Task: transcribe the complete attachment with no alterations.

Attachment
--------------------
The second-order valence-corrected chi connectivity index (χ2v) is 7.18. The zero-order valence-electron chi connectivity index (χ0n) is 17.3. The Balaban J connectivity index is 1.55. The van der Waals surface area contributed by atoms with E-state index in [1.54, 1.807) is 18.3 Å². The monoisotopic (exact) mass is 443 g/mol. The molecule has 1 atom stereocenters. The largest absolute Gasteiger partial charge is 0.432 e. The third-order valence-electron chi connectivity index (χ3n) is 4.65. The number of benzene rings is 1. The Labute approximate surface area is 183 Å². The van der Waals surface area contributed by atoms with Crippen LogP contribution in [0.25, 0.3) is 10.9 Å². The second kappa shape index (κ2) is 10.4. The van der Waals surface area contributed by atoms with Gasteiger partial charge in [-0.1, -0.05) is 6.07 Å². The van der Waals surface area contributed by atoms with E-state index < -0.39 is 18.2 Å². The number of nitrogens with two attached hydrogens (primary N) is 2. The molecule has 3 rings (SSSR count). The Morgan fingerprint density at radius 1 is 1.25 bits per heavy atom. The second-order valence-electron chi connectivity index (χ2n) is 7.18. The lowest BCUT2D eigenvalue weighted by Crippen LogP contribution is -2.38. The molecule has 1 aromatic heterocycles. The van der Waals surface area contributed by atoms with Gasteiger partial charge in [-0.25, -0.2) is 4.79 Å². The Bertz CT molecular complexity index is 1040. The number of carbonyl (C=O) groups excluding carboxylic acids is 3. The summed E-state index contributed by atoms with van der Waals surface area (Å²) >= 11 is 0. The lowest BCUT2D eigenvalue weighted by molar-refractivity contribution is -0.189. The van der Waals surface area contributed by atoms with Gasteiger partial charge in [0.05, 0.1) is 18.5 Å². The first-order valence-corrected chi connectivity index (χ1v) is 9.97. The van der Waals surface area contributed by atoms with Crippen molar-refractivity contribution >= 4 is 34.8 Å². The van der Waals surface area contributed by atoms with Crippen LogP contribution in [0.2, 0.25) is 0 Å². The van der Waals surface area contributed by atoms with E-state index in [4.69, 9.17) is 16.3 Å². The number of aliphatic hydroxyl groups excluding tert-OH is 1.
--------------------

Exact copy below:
The second-order valence-corrected chi connectivity index (χ2v) is 7.18. The zero-order valence-electron chi connectivity index (χ0n) is 17.3. The Balaban J connectivity index is 1.55. The van der Waals surface area contributed by atoms with E-state index in [1.54, 1.807) is 18.3 Å². The monoisotopic (exact) mass is 443 g/mol. The molecule has 1 atom stereocenters. The largest absolute Gasteiger partial charge is 0.432 e. The third-order valence-electron chi connectivity index (χ3n) is 4.65. The number of benzene rings is 1. The Labute approximate surface area is 183 Å². The van der Waals surface area contributed by atoms with Crippen LogP contribution in [0.25, 0.3) is 10.9 Å². The second kappa shape index (κ2) is 10.4. The van der Waals surface area contributed by atoms with Gasteiger partial charge in [-0.1, -0.05) is 6.07 Å². The van der Waals surface area contributed by atoms with E-state index < -0.39 is 18.2 Å². The number of nitrogens with two attached hydrogens (primary N) is 2. The molecule has 3 rings (SSSR count). The Morgan fingerprint density at radius 1 is 1.25 bits per heavy atom. The second-order valence-electron chi connectivity index (χ2n) is 7.18. The lowest BCUT2D eigenvalue weighted by Crippen LogP contribution is -2.38. The molecule has 1 aromatic heterocycles. The van der Waals surface area contributed by atoms with Gasteiger partial charge in [-0.25, -0.2) is 4.79 Å². The Bertz CT molecular complexity index is 1040. The number of carbonyl (C=O) groups excluding carboxylic acids is 3. The summed E-state index contributed by atoms with van der Waals surface area (Å²) >= 11 is 0. The lowest BCUT2D eigenvalue weighted by molar-refractivity contribution is -0.189. The van der Waals surface area contributed by atoms with Gasteiger partial charge in [0.05, 0.1) is 18.5 Å². The first-order valence-corrected chi connectivity index (χ1v) is 9.97. The van der Waals surface area contributed by atoms with Crippen molar-refractivity contribution >= 4 is 34.8 Å². The van der Waals surface area contributed by atoms with Crippen LogP contribution in [0.2, 0.25) is 0 Å². The van der Waals surface area contributed by atoms with E-state index in [4.69, 9.17) is 16.3 Å². The number of aliphatic hydroxyl groups excluding tert-OH is 1.